Channel 4 News journalist Michael Crick exposed Theresa May’s hypocrisy in eulogising Nelson Mandela, when the Margaret Thatcher government she supported labelled him a terrorist:
"Mrs Thatcher believed that Nelson Mandela was a terrorist…Did you think the same thing?"@Theresa_May is questioned by @MichaelLCrick about her stance on apartheid ahead of her visit to Robben Island, where Mandela was imprisoned. pic.twitter.com/8NdT41d1ah
— Channel 4 News (@Channel4News) August 28, 2018
Crick asked May:
You were active in politics in the 70s and 80s. What did you do to help release Nelson Mandela?
May desperately tried to deflect the question before admitting:
I think you know full well that I didn’t go on protests, Michael.
Hang on a moment. At that stage, Mrs Thatcher believed that Nelson Mandela was a terrorist.
He then nailed home May’s hypocrisy in visiting Mandela’s former prison on Robben Island, asking her:
Now you’re going to be going to Robben Island, are you going to be feeling guilty that – at the time Nelson Mandela was on Robben Island – you, Theresa May, did nothing to help his release?
Following the interview, May did visit Robben Island:
Photo du Jour: PM Theresa May visits the cell which imprisoned South African President Nelson Mandela for 18 years during her visit to Cape Town. By Stefan Rousseau/PA pic.twitter.com/pciMY5Uzk9
— Stefan Rousseau (@StefanRousseau) August 28, 2018
She declared that Mandela’s:
legacy lives on in the hopes and dreams of young people here in South Africa and around the world.
But the chasm between her words and her past inaction was insurmountable to many:
Brilliant questions from C4 Michael Crick to Theresa May on her African tour. She did not protest about apartheid and yet allowed a photo opportunity in Mandela's prison cell. Total hypocrisy.
— Teresa Harding (@tehard) August 28, 2018
Theresa May, hypocrite and liar.
— raphael andrews (@rafandrews) August 29, 2018
Meanwhile, others kindly rephrased May’s response to Crick’s excellent questioning:
What did you do to help Mandela when he was incarcerated Mrs May.
Well let me be clear Michael FUCK ALL.
— Dinah Rodd 💚 ✊🌷 (@ee94d7b6360945e) August 28, 2018
Spot the difference
Many also saw a huge difference between May and Jeremy Corbyn’s record in opposing apartheid in South Africa:
— ☆• Macca •☆ ℹ (@funkiechicken) August 28, 2018
Police officers arrested Corbyn for protesting against South Africa’s apartheid regime. A fellow protester even described how the Tories “jeered anti-apartheid protesters”:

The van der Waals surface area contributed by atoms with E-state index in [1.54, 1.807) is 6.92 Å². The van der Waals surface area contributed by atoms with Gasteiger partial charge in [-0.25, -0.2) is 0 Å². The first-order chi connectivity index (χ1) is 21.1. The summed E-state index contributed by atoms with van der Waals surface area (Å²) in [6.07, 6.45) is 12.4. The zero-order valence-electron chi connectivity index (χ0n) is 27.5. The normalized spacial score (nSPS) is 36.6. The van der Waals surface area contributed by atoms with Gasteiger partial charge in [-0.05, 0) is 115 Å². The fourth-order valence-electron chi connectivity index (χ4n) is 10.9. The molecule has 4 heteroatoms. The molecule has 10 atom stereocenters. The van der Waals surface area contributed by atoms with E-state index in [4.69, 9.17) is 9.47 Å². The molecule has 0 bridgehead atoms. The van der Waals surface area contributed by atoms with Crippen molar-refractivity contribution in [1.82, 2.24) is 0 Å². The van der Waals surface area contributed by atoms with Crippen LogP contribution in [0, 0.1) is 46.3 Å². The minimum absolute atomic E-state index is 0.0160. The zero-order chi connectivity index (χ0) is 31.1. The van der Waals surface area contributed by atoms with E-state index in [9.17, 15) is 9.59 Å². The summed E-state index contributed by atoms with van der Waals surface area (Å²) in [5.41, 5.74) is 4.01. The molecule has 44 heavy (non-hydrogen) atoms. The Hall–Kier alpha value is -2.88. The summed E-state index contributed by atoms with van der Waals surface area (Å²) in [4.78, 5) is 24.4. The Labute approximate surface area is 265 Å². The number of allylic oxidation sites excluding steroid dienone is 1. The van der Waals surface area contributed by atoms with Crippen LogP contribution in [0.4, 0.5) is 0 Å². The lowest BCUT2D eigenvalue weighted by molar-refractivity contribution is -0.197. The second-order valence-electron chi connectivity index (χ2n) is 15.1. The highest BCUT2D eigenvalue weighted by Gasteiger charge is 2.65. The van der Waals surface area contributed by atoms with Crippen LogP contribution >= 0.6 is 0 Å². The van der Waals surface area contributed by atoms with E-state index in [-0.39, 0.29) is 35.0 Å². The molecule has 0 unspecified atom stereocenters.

Yep, like the overwhelming majority of her party, @theresa_may believed that Nelson Mandela was a terrorist, or just didn’t care. Tories in the 1980s jeered anti-Apartheid protestors, thought them “terrorist sympathisers” & encouraged their arrest. I know, because I was there. https://t.co/SxaeqWNjK1
— Ben Sellers 🇵🇸 (@MrBenSellers) August 28, 2018
And shadow chancellor John McDonnell made it very clear who was on the right side of history:
For years there was a 24 Hour permanent picket of South Africa House in Trafalgar Square that Jeremy and I supported. I spent one Christmas Day there singing anti apartheid carols. This was at a time when the Young Tories & many Tory MPs were calling for Mandela to be hung. https://t.co/cGZINmU3SU
— John McDonnell MP (@johnmcdonnellMP) August 29, 2018
Actions speak louder than words
An Oxford Labour councillor brilliantly summed up why it’s no surprise that May did nothing to oppose apartheid. He tweeted that “fundamental to Tory ideology is the defence of hierarchy, inequality and injustice”:
Tory activists used to wear "Hang Nelson Mandela" badges. Thatcher called Mandela a "terrorist".
It's no surprise Theresa May did nothing to oppose apartheid: Fundamental to Tory ideology is the defence of hierarchy, inequality & injustice. https://t.co/lqwRaMPp1u
— Dan Iley-Williamson (@DanIleyW) August 28, 2018
Thankfully, Crick’s excellent interview demonstrated that actions, or the lack of them, speak much louder than words.
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